By Renata Nagai
What stories can the oceans tell us?
“Live in the present, plan for the future and forget the past: what is past is past.” How often do we not come across this type of advice (especially in advertisements)? We live in a society that lives in the present, looks to the immediate future, and ignores the past. However, when we encounter a new situation, it is the sum of our experiences that shapes our response and makes us adaptable. Climatologists apply the same logic to improve our ability to predict, respond, and adapt to global climate changes that are expected in the next eighty years: looking at past climates. But where is this information stored and how can it be accessed?
Just as our personal memories are not only in one part of the brain, climate files are stored in different places in the geological record – they are in the growth rings of trees, in the layers of ice, in the polar caps and in the mountains, in the deposited ones Sediments. in the deep ocean. Each of these files represents an isolated point in space with latitude and longitude and stores information about different environmental conditions and in different time slices. Until recently, timing and getting data from these files was a major challenge. Thanks to technological and analytical advances, we can now reliably determine the time of climatic events and determine how hot or cold the temperature of the planet was.
For the past decade, science has tried to develop statistical tools that can be used to unify climate memories from different sources. As if each record were a pyramidal cell containing certain pieces of climate memory, and the connection between these files formed a kind of neural network that allowed scientists to access the climate response to natural or man-made changes on a global scale. These new syntheses look at specific moments in the past: the recent past before the industrial revolution and the past past millions of years ago when the concentration of CO2 in the atmosphere was similar to that projected by the Intergovernmental Panel on Climate Change (IPCC) for the year 2100.
For example, recent global syntheses suggest that climatic events that occurred in the past and were recognized as global effects, such as the Little Ice Age and the Medieval Warm Period, were likely to have regional, greater effects on the northern hemisphere. Since the industrial revolution, however, an increase in the global average temperature has been recorded in all climate archives, which only increases the role of humans in climate change.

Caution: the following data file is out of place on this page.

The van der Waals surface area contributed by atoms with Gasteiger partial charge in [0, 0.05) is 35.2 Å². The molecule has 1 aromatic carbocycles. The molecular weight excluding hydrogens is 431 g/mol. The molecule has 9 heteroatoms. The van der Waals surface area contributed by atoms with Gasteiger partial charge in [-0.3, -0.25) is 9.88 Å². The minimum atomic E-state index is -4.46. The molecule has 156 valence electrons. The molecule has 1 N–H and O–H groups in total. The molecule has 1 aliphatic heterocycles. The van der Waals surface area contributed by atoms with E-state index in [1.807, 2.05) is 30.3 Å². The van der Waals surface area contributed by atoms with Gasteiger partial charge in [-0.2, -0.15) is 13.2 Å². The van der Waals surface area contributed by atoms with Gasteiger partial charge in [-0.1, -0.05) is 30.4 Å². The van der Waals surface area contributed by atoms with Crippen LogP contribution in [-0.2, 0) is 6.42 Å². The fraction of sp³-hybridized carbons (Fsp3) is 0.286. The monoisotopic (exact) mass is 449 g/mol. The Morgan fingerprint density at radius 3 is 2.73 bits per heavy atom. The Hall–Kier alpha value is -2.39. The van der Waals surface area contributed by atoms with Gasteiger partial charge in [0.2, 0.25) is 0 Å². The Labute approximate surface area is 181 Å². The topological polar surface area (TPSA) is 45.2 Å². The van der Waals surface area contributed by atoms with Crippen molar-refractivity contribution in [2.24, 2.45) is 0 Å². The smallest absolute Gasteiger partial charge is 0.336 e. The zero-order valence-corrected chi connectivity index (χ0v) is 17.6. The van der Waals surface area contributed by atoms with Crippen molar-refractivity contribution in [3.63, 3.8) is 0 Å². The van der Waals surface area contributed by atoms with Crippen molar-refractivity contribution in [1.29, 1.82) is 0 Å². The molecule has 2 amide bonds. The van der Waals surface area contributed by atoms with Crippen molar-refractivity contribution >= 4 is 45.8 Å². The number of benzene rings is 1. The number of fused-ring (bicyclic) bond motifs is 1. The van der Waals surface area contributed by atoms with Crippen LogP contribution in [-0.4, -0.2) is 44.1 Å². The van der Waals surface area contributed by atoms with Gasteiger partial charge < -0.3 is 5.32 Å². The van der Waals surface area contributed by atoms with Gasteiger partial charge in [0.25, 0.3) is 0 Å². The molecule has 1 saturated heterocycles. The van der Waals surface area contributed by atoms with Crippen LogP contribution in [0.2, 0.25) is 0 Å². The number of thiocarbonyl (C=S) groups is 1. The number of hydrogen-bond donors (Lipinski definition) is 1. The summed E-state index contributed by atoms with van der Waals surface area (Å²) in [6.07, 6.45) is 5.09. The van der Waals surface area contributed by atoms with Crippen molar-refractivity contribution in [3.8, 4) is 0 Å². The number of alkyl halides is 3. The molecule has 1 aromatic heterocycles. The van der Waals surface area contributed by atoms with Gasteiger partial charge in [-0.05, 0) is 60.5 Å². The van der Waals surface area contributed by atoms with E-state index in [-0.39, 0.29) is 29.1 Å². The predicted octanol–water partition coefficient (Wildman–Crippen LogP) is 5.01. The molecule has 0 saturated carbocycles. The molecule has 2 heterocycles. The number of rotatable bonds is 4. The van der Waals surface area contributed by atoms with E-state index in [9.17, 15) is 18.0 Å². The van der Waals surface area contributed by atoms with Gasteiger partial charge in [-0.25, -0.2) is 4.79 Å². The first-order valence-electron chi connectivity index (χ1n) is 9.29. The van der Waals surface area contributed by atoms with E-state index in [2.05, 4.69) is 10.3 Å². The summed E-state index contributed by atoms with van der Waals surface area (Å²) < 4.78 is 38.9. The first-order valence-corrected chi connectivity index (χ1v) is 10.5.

However, it is curious to note that if, on the one hand, we make progress in understanding the effects of future climate change at the global level, on the other hand, we find that we still do not understand well these effects on smaller regional regions and local spatial scales. For example, in the last week of February 2021, a paper published in Nature Geoscience won the media by reporting that global warming has fueled the weakening of the South Atlantic circulation in unprecedented ways over the past thousand years, which can lead to instability in the entire climate system.
What does this mean for the temperature of the Atlantic waters that bathe the Brazilian continental margin? Knowing that sea surface temperature affects rainfall patterns on the South American continent and the diversity of fish species of commercial interest, what are the consequences of these changes for our own food security? The answer to these questions could lie in memories of the climate stored in marine sediments. And just as our memories define our understanding of the world and help us predict what is to come, climatic memories can help us understand how the planet responded to changes in the past, and thus help us see the future more clearly.
Renata Nagai is an oceanographer and professor at the Federal University of Paraná.
Sign up for the Serrapilheira newsletter for more news from the institute and the Ciência Fundamental blog. Do you have an agenda? Here’s how you can work together.